Peruvian Riots Close Machu Picchu Temporarily

By Meg Winston / News Reporter

One of the seven wonders of the world and a popular tourist destination for decades, Machu Picchu is one of, if not the most defining feature of ancient Incan culture, and presently, Peru. Though Peru’s recent political unrest caused the five-hundred year old construction to be closed ‘indefinitely,’ protests’ recent relocation to Lima reopened the site.

Peru’s political landscape has not always been smooth. From 1990-2000, right-wing Alberto Fujimori was dictator of Peru before he fled the country and is now currently imprisoned for many human rights violations during his rule. Parallel to current events, in September of 2000, shortly after Fujimori was reelected, peasant protests erupted around Machu Picchu. The protests began after an approved shoot for a beer commercial at the site resulted in the damage of a Incan sundial. Protestors believed that an ongoing neglect of rural areas by the government led to the event and the indifference to the consequences. Additionally, similar to the challenges brought on by protesters currently, many railroads and access roads were closed.

Presently, no Peruvian president has completed his or her term since 2016. In most recent events, Pedro Castillo, Peru’s president, was arrested for attempting to dissolve Peruvian Congress before a vote deciding his impeachment on December 7, 2022.

Machu Picchu closed: Peru closes Machu Picchu ruins amid anti-government protests in 2023. Photo courtesy of Creative Commons.

Castillo emerged from a lower-class fraction of Peru, representing leftist ideals and appealing to the poorer, more rural and more indigenous parts of Peru. He promised an increase in taxation of the wealthy, a revision of the constitution written during Fujimori’s years, and to “nationalize the country’s massive mining industry.” Following the economic and social loss brought out of COVID-19, Castillo was able to tap into the increasingly stratified political and societal landscape of Peru to appeal to a certain margin of society. However, an extreme lack of preparation and competence soon revealed Castillo’s disregard of his previous promises along with the public’s general dislike of him. Nevertheless, his arrest started violent protests concentrated mostly in the Andean region of Peru by those who want to keep him as president and dissolve the current Congress. Before this December, Castillo had previously avoided two impeachment hearings.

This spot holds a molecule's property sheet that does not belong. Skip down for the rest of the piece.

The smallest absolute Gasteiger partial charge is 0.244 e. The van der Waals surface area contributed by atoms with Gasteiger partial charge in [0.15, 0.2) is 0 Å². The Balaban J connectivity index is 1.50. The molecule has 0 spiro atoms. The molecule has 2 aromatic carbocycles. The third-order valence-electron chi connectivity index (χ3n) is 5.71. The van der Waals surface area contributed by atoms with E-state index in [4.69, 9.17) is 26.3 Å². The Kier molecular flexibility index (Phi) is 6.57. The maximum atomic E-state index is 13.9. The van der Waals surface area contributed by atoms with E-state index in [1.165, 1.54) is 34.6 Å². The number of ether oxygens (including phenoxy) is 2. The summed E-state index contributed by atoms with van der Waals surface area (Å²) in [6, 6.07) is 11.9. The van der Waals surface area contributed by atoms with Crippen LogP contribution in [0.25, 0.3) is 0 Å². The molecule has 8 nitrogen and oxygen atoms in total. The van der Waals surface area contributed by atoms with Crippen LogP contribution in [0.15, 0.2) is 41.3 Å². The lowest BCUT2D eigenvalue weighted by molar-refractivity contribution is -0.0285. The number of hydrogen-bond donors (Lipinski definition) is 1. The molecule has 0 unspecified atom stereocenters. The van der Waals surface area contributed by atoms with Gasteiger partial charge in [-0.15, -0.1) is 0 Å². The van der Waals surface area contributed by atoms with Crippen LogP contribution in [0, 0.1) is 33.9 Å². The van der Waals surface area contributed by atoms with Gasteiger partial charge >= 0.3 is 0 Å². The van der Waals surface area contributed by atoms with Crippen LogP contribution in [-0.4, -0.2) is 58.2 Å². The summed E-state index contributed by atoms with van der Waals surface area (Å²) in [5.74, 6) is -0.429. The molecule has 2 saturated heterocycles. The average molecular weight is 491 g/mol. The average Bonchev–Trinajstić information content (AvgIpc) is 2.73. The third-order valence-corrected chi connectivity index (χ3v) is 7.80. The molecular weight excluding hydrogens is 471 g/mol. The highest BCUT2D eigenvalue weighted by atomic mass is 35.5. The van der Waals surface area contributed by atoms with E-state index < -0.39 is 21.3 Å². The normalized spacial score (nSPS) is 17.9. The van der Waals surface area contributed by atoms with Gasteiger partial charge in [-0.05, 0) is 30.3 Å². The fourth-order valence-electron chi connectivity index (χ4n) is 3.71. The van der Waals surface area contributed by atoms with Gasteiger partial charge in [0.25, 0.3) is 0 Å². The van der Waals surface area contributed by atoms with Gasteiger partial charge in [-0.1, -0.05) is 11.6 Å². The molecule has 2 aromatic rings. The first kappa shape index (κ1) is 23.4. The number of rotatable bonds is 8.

Since his incarceration, Castillo’s vice president, Dina Boluarte, has succeeded him as Peru’s current president. Boluarte’s swearing in has not been well-received by protestors, who believe she is more right-wing than she initially let on. The United States has voiced its support of Boluarte’s promise to unify Peru after suspicion of multiple crimes and corruption were placed on Castillo. Peru’s next elections are currently set for 2026, though proposals for the advancement to 2024 have been placed. Boluarte already appealed to Congress for early elections, though has refused to step down. Protests have been extremely violent with an estimated sixty four total casualties. 

More deaths were accounted for on March 6 when six soldiers’ bodies were found in the Ilave River after the men attempted to swim across to reach a town in which protests had turned extremely violent. The bridge connecting the soldiers’ residing town to Juli, a town struck by protests, was blocked by protestors, forcing the soldiers to swim in the lethally cold water, resulting in their deaths. Juli and the region of Puno have been hotspots for the ongoing protests, accounting for at least eighteen of the total deaths.

After fears for safety due to protests, Machu Picchu reopened on February 15 as protests shifted to the capital. An instance in December where local train systems in the area were temporarily closed caused three hundred tourists to become stranded at the site. While many travelers were forced to cancel visits in January due to its closure, they have had the opportunity to revisit upon the reopening.

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